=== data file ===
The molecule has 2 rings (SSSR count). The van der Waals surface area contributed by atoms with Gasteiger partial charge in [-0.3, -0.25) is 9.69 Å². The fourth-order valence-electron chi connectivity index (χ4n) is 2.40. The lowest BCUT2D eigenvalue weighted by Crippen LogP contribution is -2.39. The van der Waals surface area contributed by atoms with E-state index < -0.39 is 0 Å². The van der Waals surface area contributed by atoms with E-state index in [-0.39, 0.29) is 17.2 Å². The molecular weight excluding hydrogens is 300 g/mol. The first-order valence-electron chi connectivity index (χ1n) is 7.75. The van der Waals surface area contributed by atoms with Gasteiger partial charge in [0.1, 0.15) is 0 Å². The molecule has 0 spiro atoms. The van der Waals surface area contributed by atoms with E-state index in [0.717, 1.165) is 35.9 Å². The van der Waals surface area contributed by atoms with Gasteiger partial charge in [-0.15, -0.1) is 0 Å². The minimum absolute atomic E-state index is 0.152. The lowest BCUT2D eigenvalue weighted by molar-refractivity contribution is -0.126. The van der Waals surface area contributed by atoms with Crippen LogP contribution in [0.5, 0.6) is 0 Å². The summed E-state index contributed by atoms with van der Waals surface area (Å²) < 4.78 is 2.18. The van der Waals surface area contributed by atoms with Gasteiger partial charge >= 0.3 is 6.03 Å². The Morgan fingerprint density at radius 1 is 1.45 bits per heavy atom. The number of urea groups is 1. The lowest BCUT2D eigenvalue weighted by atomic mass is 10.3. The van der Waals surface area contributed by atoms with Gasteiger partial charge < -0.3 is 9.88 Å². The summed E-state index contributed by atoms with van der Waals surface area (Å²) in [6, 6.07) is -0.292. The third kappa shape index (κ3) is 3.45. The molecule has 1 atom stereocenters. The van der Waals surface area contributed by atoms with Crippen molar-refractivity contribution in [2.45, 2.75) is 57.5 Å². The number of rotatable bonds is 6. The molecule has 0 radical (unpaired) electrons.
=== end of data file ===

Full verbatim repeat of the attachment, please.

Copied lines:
The molecule has 2 rings (SSSR count). The van der Waals surface area contributed by atoms with Gasteiger partial charge in [-0.3, -0.25) is 9.69 Å². The fourth-order valence-electron chi connectivity index (χ4n) is 2.40. The lowest BCUT2D eigenvalue weighted by Crippen LogP contribution is -2.39. The van der Waals surface area contributed by atoms with E-state index < -0.39 is 0 Å². The van der Waals surface area contributed by atoms with E-state index in [-0.39, 0.29) is 17.2 Å². The molecular weight excluding hydrogens is 300 g/mol. The first-order valence-electron chi connectivity index (χ1n) is 7.75. The van der Waals surface area contributed by atoms with Gasteiger partial charge in [0.1, 0.15) is 0 Å². The molecule has 0 spiro atoms. The van der Waals surface area contributed by atoms with E-state index in [0.717, 1.165) is 35.9 Å². The van der Waals surface area contributed by atoms with Gasteiger partial charge in [-0.15, -0.1) is 0 Å². The minimum absolute atomic E-state index is 0.152. The lowest BCUT2D eigenvalue weighted by molar-refractivity contribution is -0.126. The van der Waals surface area contributed by atoms with Crippen LogP contribution in [0.5, 0.6) is 0 Å². The summed E-state index contributed by atoms with van der Waals surface area (Å²) < 4.78 is 2.18. The van der Waals surface area contributed by atoms with Gasteiger partial charge >= 0.3 is 6.03 Å². The Morgan fingerprint density at radius 1 is 1.45 bits per heavy atom. The number of urea groups is 1. The lowest BCUT2D eigenvalue weighted by atomic mass is 10.3. The van der Waals surface area contributed by atoms with Gasteiger partial charge < -0.3 is 9.88 Å². The summed E-state index contributed by atoms with van der Waals surface area (Å²) in [6, 6.07) is -0.292. The third kappa shape index (κ3) is 3.45. The molecule has 1 atom stereocenters. The van der Waals surface area contributed by atoms with Crippen molar-refractivity contribution in [2.45, 2.75) is 57.5 Å². The number of rotatable bonds is 6. The molecule has 0 radical (unpaired) electrons.